Sun, 16 March 2008
Hi There, this is Jack and welcome back to Lithuanian Out Loud. Just a few notes before we get to the episode Raminta and I recorded a few weeks ago. This is the last episode in this series for a while focusing on how kilmininkas and galininkas interact with the prepositions “iš” and “į.” Just so you know, the next few episodes of Lithuanian Out Loud will be focused on the locative case or vietininkas, how to use the diminutive in Lithuanian and some new verbs including how to negate verbs. We’ll roll them out as soon as they’re ready.
I didn’t know it until somebody made me aware, our email spamblocker was working too well and we were missing some emails. We never got them. So, if you sent us an email and never got a response, send us another one and we’ll get back to you.
Since March 1st Lithuanians have been able to travel to Canada visa-free. Last Friday, 14 March 2008, Estonia and Latvia joined the United States’ Visa Waiver Program, meaning that soon their citizens can travel to the U.S. without a visa. Lithuania is scheduled to sign the same agreement Monday, 17 March 2008. You have no idea how happy that makes us. Lastly, if you haven’t written us a review on iTunes yet, please take two minutes to do that for us, okay? We’d really appreciate it. Great! On with the show!
Labas vakaras, Dear.
Hi there, I’m Jack and I’m Raminta and welcome back to Lithuanian Out Loud where we offer the world the Lithuanian language. We’re not teachers, but we do the best we can. Do you remember the word for the month of March in Lithuanian? …kovas.
According to Wikipedia, Palanga is a seaside resort town in western Lithuania. The city sits on the shore of the Baltic Sea, it is the busiest Lithuanian summer resort with beautiful sand beaches, dunes and an unspoiled natural environment. In summer, masses of vacationers arrive in Palanga for sun, sand and the seaside carnival. There are dozens of restaurants, bars, rides, sideshows, and other entertainment, most featuring bright lights, loud music, and thousands of people on the weekends.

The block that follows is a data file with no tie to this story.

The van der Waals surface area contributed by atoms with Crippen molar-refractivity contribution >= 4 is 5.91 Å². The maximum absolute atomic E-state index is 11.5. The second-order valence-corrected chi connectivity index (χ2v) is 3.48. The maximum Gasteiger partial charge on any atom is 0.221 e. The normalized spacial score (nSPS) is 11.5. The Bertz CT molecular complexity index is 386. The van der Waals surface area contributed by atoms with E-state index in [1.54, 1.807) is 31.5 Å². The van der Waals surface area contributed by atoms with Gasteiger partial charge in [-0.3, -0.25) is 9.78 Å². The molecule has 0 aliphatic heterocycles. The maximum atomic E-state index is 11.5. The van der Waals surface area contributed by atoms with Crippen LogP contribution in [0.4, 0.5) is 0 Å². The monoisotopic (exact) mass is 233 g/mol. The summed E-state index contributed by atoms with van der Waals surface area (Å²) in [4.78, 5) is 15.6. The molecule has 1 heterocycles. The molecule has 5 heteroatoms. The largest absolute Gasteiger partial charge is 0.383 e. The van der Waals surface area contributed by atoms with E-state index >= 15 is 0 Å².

Now for an important point.
We’ve already established that if we want to say, for example, from the cathedral to the museum, katedra is declined using kilmininkas and changes to katedros and muziejus is declined using galininkas and changes to muziejų. We end up with, iš katedros į muziejų.
We’ve also established that if we want to say Cathedral Square, using the word katedra and the word aikštė, that we have to decline katedra with kilmininkas and we end up with Katedros aikštė. The second word here, square, is unaffected and remains in vardininkas. We’re saying, in effect, the cathedral’s square. This is possession. The square of the cathedral.
The cathedral’s square – Katedros aikštė.
Same goes for the Amber Museum. Amber, or gintaras, and museum, or muziejus. This is possession as well. In effect, we’re saying the amber’s museum, the museum of the amber. So, gintaras is declined using kilmininkas and we end up with gintaro. The second word, museum or muziejus, is unaffected. We end up with Gintaro muziejus, the amber’s museum.
Now we’ll say, from Cathedral Square. If we say, from, we have to decline using kilmininkas. Before we do that, we start with Katedros aikštė. Prašom pakartoti…
Cathedral Square Katedros aikštė
If we want to say, from Cathedral Square, we start with, iš. So, we combine, iš, with Katedros aikštė, but as soon as we put the two together, we have to decline Katedros aikštė once again using kilmininkas and aikštė changes to…aikštės. Prašom pakartoti…
Cathedral Square Katedros aikštė
Something similar happens when we use a two-word example and we decline using galininkas. Prašom pakartoti...
Tower Street Bokšto gatvė
Now let’s do this exercise using the examples from previous lessons.
from University Street to Tower Street iš Universiteto gatvės į Bokšto gatvę
Did that give you a headache? Just go over it a few times and your headache will get worse.
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I’m Jack and I’ve never met a Lithuanian I didn’t like. Viso gero! Sudie!